The progress that climate disclosures have made in a short period of time is undeniable. Last year marked five years since the Task Force on Climate-related Financial Disclosures (TCFD) published its final recommendations, a framework that has since either been adopted, or is providing the basis for equivalent regulatory standards, around the world.
Indeed, in a growing number of markets, such disclosures are fast becoming non-negotiable. Last year in the UK, TCFD-aligned climate disclosures were made mandatory for 1,300 of the nation’s largest companies and financial institutions. In the EU, the Corporate Sustainability Reporting Directive (CSRD), passed by the European Parliament in November, will go into effect next year, eventually requiring sustainability-related disclosures from over 50,000 companies.
Even in the US, traditionally something of a laggard in this space, the Securities and Exchange Commission’s (SEC) proposed climate disclosure rule, drawing heavily from the TCFD, has been proposed for all exchange-listed US companies, mandating financial and periodic filings to include information on climate governance, strategy, risk management, and metrics and targets.
The question is fast becoming not whether but rather how one tackles the disclosure challenge, driven in part by these regulatory shifts, but also a growing demand from investors and stakeholders for whom such information is becoming an increasingly critical factor in driving business decisions.
Manifest Climate’s Disclosure Benchmark ReviewBy Manifest Climate
Quality gaps in climate disclosures
But in a space evolving at such speed, something of a dichotomy is also emerging. While corporates prioritise alignment – a process that in many cases requires a significant mindset and operational shift in how climate is addressed – questions are being raised about the actual usefulness of the information they are disclosing.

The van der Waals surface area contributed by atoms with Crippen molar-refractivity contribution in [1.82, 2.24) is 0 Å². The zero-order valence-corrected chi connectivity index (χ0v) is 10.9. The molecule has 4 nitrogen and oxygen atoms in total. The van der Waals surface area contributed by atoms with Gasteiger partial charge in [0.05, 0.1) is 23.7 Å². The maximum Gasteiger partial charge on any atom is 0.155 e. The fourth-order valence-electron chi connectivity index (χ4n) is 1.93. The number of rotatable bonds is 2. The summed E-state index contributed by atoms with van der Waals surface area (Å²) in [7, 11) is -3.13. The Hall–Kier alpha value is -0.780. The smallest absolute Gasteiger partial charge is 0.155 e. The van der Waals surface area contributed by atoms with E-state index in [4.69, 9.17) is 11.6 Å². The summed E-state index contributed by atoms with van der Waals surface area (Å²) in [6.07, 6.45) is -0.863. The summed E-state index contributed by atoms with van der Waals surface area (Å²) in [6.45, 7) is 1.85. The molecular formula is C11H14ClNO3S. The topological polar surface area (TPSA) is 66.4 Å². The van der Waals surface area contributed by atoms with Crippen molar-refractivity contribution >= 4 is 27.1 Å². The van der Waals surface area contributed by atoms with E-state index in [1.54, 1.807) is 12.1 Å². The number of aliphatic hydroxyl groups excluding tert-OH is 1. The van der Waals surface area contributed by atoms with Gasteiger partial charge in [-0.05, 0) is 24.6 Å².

Climate disclosures done right should provide the markets with the information required to accurately price climate-related financial risks and opportunities. Manifest Climate’s Disclosure Benchmark Review, an assessment of more than 3,000 companies in 65 countries, found that, while rates of TCFD alignment demonstrated steady progress since 2018, a deep dive of over 100 companies’ climate disclosures revealed that just 49% included “decision-useful” information. Not one of the organisations assessed covered all elements required for disclosures to be decision-useful across the TCFD recommendations.
With climate disclosures increasingly becoming mandated, coverage will inevitably continue to increase. The challenge is how one encourages that reporting to look beyond this being a mere box-ticking exercise and embrace the opportunity to surface and articulate information to the market that brings real transparency and insight around how their approach informs the four pillars of TCFD: corporate governance, strategy, risk management, and metrics and targets.
The TCFD itself recognised the challenge in its 2022 Status Report, acknowledging an ongoing concern “that not enough companies are disclosing decision-useful climate-related financial information, which may hinder investors, lenders and insurance underwriters’ efforts to appropriately assess and price climate-related risks.”
Manifest Climate’s finding that just over half of climate disclosures “do not provide enough detail or context for stakeholders to reach an informed understanding of an organisation’s climate preparedness” consolidates such fears, revealing in unprecedented granularity the extent to which a gap has emerged between alignment and quality.
The need for granularity
This applies even to sectors typically more advanced along their climate disclosure journey. Manifest Climate’s alignment assessment found that over 70% of filings by banking and insurance institutions over the period of 2018–21 contained TCFD-aligned information, against 51% of all organisations. However, climate disclosure quality varied widely. In terms of the TCFD’s four pillars, average decision usefulness scores were highest for those linked to strategy (62%) and lowest for the metrics and targets pillar (41%). Governance scored 56%, and risk management 51%.